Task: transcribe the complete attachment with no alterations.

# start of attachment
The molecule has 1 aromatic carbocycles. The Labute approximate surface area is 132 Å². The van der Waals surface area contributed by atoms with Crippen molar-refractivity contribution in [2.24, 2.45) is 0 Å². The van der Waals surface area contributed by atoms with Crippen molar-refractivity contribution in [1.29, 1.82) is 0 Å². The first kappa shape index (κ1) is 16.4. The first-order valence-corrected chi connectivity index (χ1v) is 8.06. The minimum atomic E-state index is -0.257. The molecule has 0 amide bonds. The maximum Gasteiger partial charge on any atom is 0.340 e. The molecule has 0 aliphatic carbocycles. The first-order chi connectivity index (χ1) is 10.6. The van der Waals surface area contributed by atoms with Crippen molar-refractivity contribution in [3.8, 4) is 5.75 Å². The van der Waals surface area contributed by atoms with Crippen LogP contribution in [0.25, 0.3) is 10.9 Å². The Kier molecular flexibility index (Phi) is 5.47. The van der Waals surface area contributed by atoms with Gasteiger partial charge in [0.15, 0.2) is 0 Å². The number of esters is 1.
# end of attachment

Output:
The molecule has 1 aromatic carbocycles. The Labute approximate surface area is 132 Å². The van der Waals surface area contributed by atoms with Crippen molar-refractivity contribution in [2.24, 2.45) is 0 Å². The van der Waals surface area contributed by atoms with Crippen molar-refractivity contribution in [1.29, 1.82) is 0 Å². The first kappa shape index (κ1) is 16.4. The first-order valence-corrected chi connectivity index (χ1v) is 8.06. The minimum atomic E-state index is -0.257. The molecule has 0 amide bonds. The maximum Gasteiger partial charge on any atom is 0.340 e. The molecule has 0 aliphatic carbocycles. The first-order chi connectivity index (χ1) is 10.6. The van der Waals surface area contributed by atoms with Crippen molar-refractivity contribution in [3.8, 4) is 5.75 Å². The van der Waals surface area contributed by atoms with Crippen LogP contribution in [0.25, 0.3) is 10.9 Å². The Kier molecular flexibility index (Phi) is 5.47. The van der Waals surface area contributed by atoms with Gasteiger partial charge in [0.15, 0.2) is 0 Å². The number of esters is 1.